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Ask the Pastor

† Theological musings and answers to selected questions by a confessional Lutheran pastor.

29 August 2005


IHSQ: Please explain the origin and meaning of the letters “IHS” found on the front of the altar in our church.

A: Many churches have these initials (or “ihc”) in stained glass, on altars, or on crosses. There’s a particular model of a brass cross that I’ve seen countless times in churches and in church catalogs that has the “IHS” at the intersection of the pole with the cross bar.

With the exception of an actual corpus (an image of the body of Christ), these letters are probably among the most appropriate items to display on a cross. Why? They are actually the Greek letters iota (Ι or ι), eta (Η or η), and sigma (Σ or ς). They have the “i,” the long “e” or “ay,” and the “s” sounds in English and are the first three letters of the name “Jesus” in Greek.

Greek is an inflected language and the ending changes depending upon whether a noun is a subject, an object or another part of speech. These first three letters are constant in all instances.

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Walter Snyder is the pastor of Holy Cross Lutheran Church, Emma, Missouri and coauthor of the book What Do Lutherans Believe.


Blogger The Terrible Swede said...

Kung Fu Master Snyder, could IES also mean Jesus Is Lord?

29 August, 2005 21:11  
Blogger Xrysostom said...

I hadn't heard this, so I did a bit of checking. Because Greek was less well known, some who understood only Latin started trying to figure out what the initials meant based upon words in that language. They came up with Jesus Hominum (or Hierosolymae) Salvator. This would translate as either "Jesus, Savior of Men (Hominis)" or "Jesus, Savior of Jerusalem (Hierosolyma)." The original Greek monogram and its understanding are thus to be preferred.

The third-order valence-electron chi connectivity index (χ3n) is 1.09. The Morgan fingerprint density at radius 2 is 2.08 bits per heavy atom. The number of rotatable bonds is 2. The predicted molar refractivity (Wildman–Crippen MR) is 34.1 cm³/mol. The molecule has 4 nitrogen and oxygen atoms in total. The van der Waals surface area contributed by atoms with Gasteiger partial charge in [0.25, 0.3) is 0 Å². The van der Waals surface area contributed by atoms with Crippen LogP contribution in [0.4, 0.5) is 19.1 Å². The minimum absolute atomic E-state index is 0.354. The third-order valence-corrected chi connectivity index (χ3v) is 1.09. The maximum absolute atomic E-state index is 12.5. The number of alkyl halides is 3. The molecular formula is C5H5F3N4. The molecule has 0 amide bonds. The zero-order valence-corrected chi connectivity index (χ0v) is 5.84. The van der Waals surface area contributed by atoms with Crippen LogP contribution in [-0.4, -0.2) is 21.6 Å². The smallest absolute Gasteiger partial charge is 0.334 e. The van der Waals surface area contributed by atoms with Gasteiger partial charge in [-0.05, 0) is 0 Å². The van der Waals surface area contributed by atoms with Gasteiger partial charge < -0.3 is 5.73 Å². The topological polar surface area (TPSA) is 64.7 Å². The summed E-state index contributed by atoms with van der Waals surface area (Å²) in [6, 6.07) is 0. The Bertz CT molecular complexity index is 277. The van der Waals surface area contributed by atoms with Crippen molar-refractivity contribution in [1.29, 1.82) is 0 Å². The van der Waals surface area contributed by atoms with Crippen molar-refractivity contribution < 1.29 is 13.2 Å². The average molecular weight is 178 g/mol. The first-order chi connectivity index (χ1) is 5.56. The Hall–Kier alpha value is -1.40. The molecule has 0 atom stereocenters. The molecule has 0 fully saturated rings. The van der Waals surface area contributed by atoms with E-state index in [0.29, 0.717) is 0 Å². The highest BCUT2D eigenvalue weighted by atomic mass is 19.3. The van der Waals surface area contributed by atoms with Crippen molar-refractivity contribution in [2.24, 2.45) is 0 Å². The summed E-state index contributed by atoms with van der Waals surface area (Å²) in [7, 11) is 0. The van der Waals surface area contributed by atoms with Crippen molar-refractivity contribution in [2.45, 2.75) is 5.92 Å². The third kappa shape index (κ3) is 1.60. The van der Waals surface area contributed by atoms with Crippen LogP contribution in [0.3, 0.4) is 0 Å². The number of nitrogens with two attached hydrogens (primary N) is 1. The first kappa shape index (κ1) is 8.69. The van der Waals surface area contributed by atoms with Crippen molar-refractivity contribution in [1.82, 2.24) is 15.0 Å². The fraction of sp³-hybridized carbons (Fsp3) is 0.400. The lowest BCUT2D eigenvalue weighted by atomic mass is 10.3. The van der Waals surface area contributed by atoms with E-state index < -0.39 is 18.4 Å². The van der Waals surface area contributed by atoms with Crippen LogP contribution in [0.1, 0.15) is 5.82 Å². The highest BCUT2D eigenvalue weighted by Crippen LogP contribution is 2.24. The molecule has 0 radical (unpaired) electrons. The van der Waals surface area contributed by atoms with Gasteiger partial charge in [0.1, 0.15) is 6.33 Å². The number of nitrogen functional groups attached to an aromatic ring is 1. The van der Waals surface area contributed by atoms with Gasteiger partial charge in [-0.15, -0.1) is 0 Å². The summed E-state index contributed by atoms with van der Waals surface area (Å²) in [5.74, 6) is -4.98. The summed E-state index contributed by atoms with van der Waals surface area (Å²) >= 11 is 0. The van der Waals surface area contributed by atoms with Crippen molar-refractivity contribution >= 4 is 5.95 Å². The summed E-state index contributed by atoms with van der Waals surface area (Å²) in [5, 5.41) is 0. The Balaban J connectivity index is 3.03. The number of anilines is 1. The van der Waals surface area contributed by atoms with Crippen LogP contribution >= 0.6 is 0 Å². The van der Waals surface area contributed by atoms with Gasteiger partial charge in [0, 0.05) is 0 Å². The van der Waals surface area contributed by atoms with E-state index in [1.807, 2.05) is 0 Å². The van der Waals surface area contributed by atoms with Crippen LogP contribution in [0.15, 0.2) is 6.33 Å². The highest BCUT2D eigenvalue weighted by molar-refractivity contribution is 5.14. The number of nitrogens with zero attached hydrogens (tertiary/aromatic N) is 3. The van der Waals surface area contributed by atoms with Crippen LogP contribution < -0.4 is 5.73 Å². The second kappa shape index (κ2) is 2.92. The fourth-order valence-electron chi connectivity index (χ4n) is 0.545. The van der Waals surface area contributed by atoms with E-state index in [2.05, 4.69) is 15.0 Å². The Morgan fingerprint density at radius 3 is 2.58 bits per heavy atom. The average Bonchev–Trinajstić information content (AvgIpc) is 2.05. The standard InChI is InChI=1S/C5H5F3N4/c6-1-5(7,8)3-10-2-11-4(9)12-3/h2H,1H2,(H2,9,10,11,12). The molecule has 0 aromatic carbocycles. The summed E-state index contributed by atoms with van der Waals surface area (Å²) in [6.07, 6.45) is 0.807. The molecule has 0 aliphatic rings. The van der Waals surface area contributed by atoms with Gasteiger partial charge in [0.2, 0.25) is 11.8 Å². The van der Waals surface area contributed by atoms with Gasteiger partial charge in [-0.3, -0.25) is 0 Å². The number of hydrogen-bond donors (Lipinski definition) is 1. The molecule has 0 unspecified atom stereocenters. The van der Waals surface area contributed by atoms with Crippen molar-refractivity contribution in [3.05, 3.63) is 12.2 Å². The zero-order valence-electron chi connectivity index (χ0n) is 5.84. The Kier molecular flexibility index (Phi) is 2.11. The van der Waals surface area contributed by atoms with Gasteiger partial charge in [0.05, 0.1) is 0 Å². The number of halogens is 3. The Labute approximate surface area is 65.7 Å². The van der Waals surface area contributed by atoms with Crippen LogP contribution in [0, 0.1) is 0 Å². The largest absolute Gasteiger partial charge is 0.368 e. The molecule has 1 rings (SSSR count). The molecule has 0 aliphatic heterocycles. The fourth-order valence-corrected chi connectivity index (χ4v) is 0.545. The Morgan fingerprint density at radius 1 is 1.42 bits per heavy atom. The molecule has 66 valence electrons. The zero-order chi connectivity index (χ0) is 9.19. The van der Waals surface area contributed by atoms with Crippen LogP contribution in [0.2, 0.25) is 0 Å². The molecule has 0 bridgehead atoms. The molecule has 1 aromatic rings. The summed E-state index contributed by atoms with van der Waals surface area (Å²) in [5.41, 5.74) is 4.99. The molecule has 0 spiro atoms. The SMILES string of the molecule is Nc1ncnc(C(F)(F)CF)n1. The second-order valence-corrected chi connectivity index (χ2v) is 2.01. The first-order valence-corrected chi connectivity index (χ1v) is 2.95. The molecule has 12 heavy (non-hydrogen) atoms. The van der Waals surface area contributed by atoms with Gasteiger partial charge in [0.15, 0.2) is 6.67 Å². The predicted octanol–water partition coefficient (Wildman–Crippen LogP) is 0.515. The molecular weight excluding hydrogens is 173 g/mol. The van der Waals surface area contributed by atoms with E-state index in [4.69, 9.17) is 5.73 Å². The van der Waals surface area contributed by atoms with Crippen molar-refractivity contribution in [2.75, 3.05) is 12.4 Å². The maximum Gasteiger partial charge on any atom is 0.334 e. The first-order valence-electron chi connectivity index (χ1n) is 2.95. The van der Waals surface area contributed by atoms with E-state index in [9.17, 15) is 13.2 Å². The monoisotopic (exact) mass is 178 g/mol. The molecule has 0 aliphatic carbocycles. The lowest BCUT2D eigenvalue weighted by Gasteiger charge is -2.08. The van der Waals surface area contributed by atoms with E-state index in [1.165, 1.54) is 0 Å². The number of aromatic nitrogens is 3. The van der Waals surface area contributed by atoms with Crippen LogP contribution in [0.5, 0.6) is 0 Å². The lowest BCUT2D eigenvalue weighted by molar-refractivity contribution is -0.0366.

29 August, 2005 21:57  
Blogger Xrysostom said...

I almost forgot. "Lord" would be excluded, since in Greek, the word is Kyrios.

29 August, 2005 21:59  
Anonymous Michael K. Heidle said...


Thanks (as always) for your concise and helpful columns.
Re: the IHS, in addition to what you've stated, it was fairly common to abbreviate certain words in Greek much like our abbreviations and contractions in English. In Greek, when the final letters are omitted, the last letter of the abbreviation often had a line (like a raised hyphen) over it to denote the abbreviation. In the case of IHS, the line is sometimes depicted over the eta (H) to form a small cross in an ornate IHS.
This is common Greek practice... I like to point that out simply because people who aren't familiar with the practice sometimes think it's disrespectful to abbreviate the Name of our Lord.

In Christ,
Michael K. Heidle
Grace Lutheran Church
Key West, Florida

31 August, 2005 09:08  

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